Apparently it's time for March Madness. Yet I don't feel any interest in our basketball program. I remember just few years ago during the glory days of "Ben Ball warriors," when we'd get all fired up to read the scouting reports on our next opponents to start the week. We'd wonder about the defensive assignments for guys like AA or RW - who would they get to lock down in playing that suffocating brand of basketball that put UCLA's opponents through a root-canal.
Instead of getting excited about tourney seeds - here we are looking for scraps of information on the football program. We are looking for anything to take our minds of a miserable basketball program. So Let's take in some quick football linkage - that will help you take your minds off our miserable basketball program. You're welcome.
Chris Foster reports that UCLA has raised "a little more than $30 million, up more than $ 3 million since October" for the new football practice facility. The facility is expected to cost $50 million. UCLA is making some progress here. But, it'd be helpful if we had an athletic director who is proactive about this stuff, instead of a reactive, incompetent bureaucrat.
@ESPNCFB folks shared a little "FLASHBACK" from this past season:
That was nice but as we discussed after that game - Bruins' performance in that contest was uneven at best. Hopefully, they will dominate the next matchup against the Bears from start to finish and finally end the Bay Area curse of recent years. We haven't won since beating Jim Harbaugh's first team in Palo Alto back in 2007. We haven't won in Strawberry Canyon since 1998 (Cade's senior year). Both of those streaks should end this season.
Last claimed national championship
1954 (Coaches, National Football Foundation). History shows it's hard for both UCLA and USC to be elite at the same time. Considering the Trojans have owned both the local battle and the national war in most years, can the Bruins continue rising as USC frees itself from NCAA sanctions?
How do they get the players?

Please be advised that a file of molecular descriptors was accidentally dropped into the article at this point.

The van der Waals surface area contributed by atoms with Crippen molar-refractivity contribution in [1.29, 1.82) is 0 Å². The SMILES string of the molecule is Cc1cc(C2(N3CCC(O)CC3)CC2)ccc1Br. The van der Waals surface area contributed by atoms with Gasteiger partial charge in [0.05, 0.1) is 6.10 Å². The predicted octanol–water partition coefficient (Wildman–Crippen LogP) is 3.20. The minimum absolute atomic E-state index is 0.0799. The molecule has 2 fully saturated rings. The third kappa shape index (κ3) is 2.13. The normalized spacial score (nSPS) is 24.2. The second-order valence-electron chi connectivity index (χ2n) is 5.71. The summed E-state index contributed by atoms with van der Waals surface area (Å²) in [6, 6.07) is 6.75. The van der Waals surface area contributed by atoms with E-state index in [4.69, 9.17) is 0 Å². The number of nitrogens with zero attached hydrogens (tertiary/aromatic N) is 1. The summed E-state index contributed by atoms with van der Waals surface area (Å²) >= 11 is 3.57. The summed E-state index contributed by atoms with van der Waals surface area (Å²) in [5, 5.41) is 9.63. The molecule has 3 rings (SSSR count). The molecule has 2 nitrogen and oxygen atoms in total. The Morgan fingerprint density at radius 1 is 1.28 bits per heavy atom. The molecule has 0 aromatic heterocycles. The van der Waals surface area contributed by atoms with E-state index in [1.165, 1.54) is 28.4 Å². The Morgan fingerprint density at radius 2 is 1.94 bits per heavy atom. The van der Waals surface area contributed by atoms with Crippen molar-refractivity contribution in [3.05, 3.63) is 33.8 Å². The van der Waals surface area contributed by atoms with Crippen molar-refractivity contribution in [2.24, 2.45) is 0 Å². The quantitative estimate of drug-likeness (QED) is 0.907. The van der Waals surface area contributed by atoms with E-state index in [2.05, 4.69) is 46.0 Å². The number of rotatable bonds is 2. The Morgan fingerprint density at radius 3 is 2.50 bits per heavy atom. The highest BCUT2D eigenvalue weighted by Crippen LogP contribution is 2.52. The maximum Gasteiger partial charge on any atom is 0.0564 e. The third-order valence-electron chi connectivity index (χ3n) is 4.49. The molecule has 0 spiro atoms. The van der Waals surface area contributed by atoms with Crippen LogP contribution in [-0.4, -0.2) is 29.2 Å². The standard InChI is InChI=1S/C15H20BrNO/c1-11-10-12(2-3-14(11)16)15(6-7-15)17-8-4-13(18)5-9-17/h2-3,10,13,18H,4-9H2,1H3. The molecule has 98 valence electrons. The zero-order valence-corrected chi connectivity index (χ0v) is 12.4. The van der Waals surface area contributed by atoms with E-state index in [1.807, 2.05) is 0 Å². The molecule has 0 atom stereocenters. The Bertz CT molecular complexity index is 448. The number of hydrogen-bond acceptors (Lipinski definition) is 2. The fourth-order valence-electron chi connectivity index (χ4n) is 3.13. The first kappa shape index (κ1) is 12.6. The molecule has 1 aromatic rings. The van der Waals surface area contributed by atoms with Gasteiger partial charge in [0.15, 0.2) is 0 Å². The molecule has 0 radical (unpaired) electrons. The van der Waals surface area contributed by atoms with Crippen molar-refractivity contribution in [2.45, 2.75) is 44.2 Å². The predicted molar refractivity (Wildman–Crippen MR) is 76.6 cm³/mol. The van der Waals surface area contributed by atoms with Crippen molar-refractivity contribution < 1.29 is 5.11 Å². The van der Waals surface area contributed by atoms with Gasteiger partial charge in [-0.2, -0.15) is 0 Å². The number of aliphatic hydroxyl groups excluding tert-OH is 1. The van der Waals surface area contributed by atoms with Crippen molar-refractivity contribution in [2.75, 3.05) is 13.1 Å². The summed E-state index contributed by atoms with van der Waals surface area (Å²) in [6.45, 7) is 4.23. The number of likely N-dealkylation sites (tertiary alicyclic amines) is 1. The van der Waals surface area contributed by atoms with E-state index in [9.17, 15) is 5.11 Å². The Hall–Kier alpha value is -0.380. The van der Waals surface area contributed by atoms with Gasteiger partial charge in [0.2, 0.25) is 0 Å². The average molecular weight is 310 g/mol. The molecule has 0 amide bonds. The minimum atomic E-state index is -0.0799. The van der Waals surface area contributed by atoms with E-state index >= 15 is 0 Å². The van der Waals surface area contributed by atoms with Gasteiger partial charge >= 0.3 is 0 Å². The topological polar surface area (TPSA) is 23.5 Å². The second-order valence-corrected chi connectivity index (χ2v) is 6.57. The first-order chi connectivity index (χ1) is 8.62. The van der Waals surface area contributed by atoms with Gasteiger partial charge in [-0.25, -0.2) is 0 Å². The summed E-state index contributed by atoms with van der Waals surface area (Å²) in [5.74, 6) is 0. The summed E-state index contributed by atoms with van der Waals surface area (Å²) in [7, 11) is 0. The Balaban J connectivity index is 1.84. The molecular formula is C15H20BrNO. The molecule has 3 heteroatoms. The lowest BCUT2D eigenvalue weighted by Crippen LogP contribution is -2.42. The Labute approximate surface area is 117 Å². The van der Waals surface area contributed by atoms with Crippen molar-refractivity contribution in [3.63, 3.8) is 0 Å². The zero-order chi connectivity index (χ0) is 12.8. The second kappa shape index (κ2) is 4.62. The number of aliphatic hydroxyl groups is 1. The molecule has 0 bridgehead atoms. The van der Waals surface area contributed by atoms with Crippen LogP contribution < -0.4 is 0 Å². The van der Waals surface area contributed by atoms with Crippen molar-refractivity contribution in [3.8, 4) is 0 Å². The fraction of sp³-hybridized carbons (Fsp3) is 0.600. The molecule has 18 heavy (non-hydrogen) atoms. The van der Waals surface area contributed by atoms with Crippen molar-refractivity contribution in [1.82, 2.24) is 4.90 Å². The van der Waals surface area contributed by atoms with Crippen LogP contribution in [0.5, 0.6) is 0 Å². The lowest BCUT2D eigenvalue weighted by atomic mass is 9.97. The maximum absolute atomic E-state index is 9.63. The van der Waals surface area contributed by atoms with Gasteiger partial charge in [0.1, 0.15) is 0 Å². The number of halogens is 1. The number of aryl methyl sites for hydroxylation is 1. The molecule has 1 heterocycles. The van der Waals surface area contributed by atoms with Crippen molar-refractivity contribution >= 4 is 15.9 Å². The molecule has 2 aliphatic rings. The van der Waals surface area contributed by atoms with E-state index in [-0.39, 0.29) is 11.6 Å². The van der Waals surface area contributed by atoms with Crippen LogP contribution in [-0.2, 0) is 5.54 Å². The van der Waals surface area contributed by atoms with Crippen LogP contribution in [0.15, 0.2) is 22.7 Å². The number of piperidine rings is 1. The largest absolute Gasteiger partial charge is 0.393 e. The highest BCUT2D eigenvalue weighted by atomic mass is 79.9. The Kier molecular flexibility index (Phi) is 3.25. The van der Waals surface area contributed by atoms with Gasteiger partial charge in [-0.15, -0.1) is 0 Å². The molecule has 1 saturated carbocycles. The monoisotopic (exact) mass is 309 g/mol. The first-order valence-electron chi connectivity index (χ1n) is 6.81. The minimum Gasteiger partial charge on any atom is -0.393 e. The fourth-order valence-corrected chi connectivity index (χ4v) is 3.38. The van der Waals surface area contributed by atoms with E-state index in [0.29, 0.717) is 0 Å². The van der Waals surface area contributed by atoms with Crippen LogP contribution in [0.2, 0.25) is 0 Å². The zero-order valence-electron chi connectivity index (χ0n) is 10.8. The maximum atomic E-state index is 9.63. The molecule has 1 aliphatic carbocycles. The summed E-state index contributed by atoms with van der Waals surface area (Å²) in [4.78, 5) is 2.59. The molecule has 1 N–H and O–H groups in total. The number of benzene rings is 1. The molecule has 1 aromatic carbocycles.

UCLA will always be well-positioned to recruit the West Coast. It's simply lacked a strong enough program to take advantage. Jim Mora's changed that.
How do they even the playing field?
Offensive coordinator Noel Mazzone is one of college football's finest at packaging together a system that's simple and versatile. In particular, the system is suited to take advantage of the West Coast's preponderance of speed and limited number of big boys.
The Bruins relentlessly attack the perimeter with the quick passing game and screens until you only have five guys in the box to handle the zone read. Good luck with that.
Similarly, their defense uses a 3-4 scheme that brings pressure from multiple angles. Their usage of players like Anthony Barr and Myles Jack in blitzes allows them to recruit defensive line 'tweeners or squatty tackles who are hard to move but don't need to offer much of a pass-rush.
How do they get their chance?
The Bruins' combination of access to elite athletes and schemes that are designed to unleash them in space makes them a load for any team to handle. Winning a conference as strong as the Pac-12 is hard to top as a Playoff résumé line.
The title of the piece is interesting as it identifies UCLA (along with programs such as Michigan State) as programs that are not part of the "blue bloods" of college football. Yet as we have pointed out numerous times - historically UCLA has been in the top-15 best programs (if we are to go by factors such as AP rankings since 1936) until the program took a nose dive under the current AD.
Can we wait until 2020? I guess so if the Bruins are headed in the right direction.
Hopefully Jim Mora finally has the Bruins going in that right direction and back to where we belong. But to keep up the momentum, he will have to come through with a huge season in 2014 - that will have to include ending the ugly streak by the Bay, demolishing Southern Cal, and UCLA's first conference championship since 1998.
PS: Melsby was down.